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Dr. Niamtu
I have been pleased to see the upgrades and changes in Cosmetic Surgery Times (CST) with its new look, but I believe the charge of CST is still to provide accurate and balanced information about cosmetic surgery. Personally, I feel honored to have had my work featured in CST many times over the past decade. As such, I was particularly disappointed to see the one-sided article on the California legislative bill that appeared in the November/December 2006 issue ("Performance Anxiety: Non-M.D.'s May Perform Cosmetic Surgery, Says New California Law.")

The subject had merit as it related to cosmetic surgery, but you have the responsibility to provide responsible coverage, that is, content that is fair and balanced. The headline of your article, "Performance Anxiety," and "Non-M.D.'s Perfrom Surgery" was obviously an example of sensationalism and by no means accurate reporting. I find it editorially unthinkable that you reported this article from the obvious view of the detractor and provided no information representing the supporters. Didn't it ever occur to you to solicit a single person from "the other side" to comment? Regardless of the politics, is it the job of your publication to weigh in on one side versus the other? Would it not have been better to quote someone involved on both sides of the issue or at least to check your reported information for accuracy or lack thereof?

OLD NEWS I would like to point out that the California cosmetic bill is by no means extremely newsworthy, as 17 states have already passed legislation allowing qualified oral and maxillofacial surgeons (OMSs) to perform cosmetic surgery procedures on the head and neck. The first state that passed this legislation may have been ground-breakingly newsworthy, but it is pretty much old hat at this point. In fact, virtually every legislative bill of this nature that has made it to a state general assembly has overwhelmingly passed. What was newsworthy about the California bill was the fact that it did overwhelmingly pass the house and senate of the California legislative assembly and, in a very questionable political move, was then vetoed by Governor Schwarzenegger. Evidently "The Terminator" believes the various state legislators to be competent to run the "great state of California," but questioned their ability to accurately assess the minor situation of a handful of oral and maxillofacial surgeons performing cosmetic facial surgery. Having vetoed the bill that passed with such impressive margins, Governor S. decided the least he could do to be fair was to do what is done when other legislation has such partisan representation. So, to his credit, he took the fair and balanced approach and appointed a committee to study this issue, just as they may study an insurance, transportation or immigration issue. This is fair for both sides as well as the state, as these committees are bound by many legal channels to be fair and balanced and not prejudiced to either side. Obviously, if these committees were prejudiced, horrific lawsuits would follow. These committees are pretty much the fair and balanced norm in the political arena.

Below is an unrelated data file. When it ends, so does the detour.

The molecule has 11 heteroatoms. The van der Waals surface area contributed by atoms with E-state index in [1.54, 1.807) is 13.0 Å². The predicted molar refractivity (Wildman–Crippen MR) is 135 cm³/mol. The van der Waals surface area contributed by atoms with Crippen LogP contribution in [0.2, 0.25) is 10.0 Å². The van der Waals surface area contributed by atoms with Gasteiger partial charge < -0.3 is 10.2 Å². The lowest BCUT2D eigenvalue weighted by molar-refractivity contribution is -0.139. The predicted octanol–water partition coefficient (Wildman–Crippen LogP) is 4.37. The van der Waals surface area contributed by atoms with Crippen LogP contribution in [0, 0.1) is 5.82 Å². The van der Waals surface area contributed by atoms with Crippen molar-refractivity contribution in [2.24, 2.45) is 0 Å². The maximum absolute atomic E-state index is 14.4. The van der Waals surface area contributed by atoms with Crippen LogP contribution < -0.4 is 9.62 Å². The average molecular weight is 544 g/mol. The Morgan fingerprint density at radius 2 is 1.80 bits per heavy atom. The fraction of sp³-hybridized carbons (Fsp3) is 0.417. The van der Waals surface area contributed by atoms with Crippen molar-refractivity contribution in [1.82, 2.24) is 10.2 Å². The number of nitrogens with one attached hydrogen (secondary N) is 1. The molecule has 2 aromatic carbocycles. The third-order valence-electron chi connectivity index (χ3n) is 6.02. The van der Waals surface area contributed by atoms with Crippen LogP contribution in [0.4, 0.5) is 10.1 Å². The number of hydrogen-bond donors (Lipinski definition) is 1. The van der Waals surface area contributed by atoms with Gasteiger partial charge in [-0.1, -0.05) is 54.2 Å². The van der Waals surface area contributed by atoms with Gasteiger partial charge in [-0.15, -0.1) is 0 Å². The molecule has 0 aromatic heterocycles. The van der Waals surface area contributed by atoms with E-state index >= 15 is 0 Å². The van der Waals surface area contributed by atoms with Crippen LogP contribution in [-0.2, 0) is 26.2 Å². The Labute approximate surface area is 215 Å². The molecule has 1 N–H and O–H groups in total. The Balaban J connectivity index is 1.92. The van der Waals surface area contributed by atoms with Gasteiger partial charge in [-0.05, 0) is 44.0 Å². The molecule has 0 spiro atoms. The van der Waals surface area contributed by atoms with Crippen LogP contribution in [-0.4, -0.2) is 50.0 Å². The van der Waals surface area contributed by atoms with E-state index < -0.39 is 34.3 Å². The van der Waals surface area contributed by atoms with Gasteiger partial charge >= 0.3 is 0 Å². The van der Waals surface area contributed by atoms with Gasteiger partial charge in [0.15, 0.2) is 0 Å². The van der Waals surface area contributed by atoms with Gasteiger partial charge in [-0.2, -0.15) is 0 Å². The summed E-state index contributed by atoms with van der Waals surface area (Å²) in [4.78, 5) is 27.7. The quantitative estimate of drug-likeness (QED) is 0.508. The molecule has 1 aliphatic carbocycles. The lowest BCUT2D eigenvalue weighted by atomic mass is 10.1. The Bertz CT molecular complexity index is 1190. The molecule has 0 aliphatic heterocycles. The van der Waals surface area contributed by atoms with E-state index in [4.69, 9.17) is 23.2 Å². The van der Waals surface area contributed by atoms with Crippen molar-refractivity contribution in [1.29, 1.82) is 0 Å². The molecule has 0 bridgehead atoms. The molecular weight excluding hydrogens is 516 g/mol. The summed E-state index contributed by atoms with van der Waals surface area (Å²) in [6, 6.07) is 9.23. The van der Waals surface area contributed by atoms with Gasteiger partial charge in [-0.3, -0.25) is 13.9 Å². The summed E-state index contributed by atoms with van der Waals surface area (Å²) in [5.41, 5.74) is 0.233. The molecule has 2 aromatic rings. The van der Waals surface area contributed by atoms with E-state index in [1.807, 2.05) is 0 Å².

COMMITTEE'S DUE DILIGENCE The entire committee report is available online at To underline the nonbiased charge of such a committee, I quote from the actual document "Examination of Existing Educational and Training Requirements for Oral and Maxillofacial Surgeons": "HZ Assessments (HZA) approached the study with the knowledge that the outcome of the study would directly impact oral maxillofacial surgeons and plastic surgeons. HZA recognized the importance of the study on the two professions but the overarching principle for the study was the matter of consumer protection. The analysis was conducted in an objective and impartial manner with the public's health, safety, and welfare as the most important concern.

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